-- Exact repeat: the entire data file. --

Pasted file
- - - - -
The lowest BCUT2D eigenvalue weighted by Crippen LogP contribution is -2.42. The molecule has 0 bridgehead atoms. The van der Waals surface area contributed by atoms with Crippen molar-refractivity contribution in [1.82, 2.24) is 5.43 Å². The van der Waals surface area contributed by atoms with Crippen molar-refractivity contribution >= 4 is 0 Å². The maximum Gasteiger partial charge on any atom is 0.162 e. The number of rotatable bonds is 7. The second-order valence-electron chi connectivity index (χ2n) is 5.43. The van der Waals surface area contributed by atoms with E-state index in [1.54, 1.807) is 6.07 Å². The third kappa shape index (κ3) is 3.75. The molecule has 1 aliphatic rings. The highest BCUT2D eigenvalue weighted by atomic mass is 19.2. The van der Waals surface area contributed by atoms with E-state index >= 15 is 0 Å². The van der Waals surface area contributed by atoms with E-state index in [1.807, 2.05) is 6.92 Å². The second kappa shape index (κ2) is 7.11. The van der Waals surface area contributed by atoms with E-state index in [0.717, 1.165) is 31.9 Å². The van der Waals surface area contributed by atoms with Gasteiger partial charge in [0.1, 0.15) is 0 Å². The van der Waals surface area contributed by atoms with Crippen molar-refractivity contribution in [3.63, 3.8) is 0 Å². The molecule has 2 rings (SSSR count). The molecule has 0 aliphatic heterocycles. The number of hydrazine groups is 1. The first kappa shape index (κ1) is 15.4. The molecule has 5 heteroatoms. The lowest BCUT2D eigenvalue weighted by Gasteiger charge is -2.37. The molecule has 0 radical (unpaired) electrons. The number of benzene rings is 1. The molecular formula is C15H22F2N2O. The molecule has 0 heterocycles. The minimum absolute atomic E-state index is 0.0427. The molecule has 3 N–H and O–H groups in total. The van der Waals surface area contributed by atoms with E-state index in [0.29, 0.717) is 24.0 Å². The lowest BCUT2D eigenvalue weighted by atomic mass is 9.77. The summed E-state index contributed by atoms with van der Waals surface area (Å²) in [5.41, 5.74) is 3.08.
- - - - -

The lowest BCUT2D eigenvalue weighted by Crippen LogP contribution is -2.42. The molecule has 0 bridgehead atoms. The van der Waals surface area contributed by atoms with Crippen molar-refractivity contribution in [1.82, 2.24) is 5.43 Å². The van der Waals surface area contributed by atoms with Crippen molar-refractivity contribution >= 4 is 0 Å². The maximum Gasteiger partial charge on any atom is 0.162 e. The number of rotatable bonds is 7. The second-order valence-electron chi connectivity index (χ2n) is 5.43. The van der Waals surface area contributed by atoms with E-state index in [1.54, 1.807) is 6.07 Å². The third kappa shape index (κ3) is 3.75. The molecule has 1 aliphatic rings. The highest BCUT2D eigenvalue weighted by atomic mass is 19.2. The van der Waals surface area contributed by atoms with E-state index >= 15 is 0 Å². The van der Waals surface area contributed by atoms with E-state index in [1.807, 2.05) is 6.92 Å². The second kappa shape index (κ2) is 7.11. The van der Waals surface area contributed by atoms with E-state index in [0.717, 1.165) is 31.9 Å². The van der Waals surface area contributed by atoms with Gasteiger partial charge in [0.1, 0.15) is 0 Å². The van der Waals surface area contributed by atoms with Crippen molar-refractivity contribution in [3.63, 3.8) is 0 Å². The molecule has 2 rings (SSSR count). The molecule has 0 aliphatic heterocycles. The number of hydrazine groups is 1. The first kappa shape index (κ1) is 15.4. The molecule has 5 heteroatoms. The lowest BCUT2D eigenvalue weighted by Gasteiger charge is -2.37. The molecule has 0 radical (unpaired) electrons. The number of benzene rings is 1. The molecular formula is C15H22F2N2O. The molecule has 0 heterocycles. The minimum absolute atomic E-state index is 0.0427. The molecule has 3 N–H and O–H groups in total. The van der Waals surface area contributed by atoms with E-state index in [0.29, 0.717) is 24.0 Å². The lowest BCUT2D eigenvalue weighted by atomic mass is 9.77. The summed E-state index contributed by atoms with van der Waals surface area (Å²) in [5.41, 5.74) is 3.08.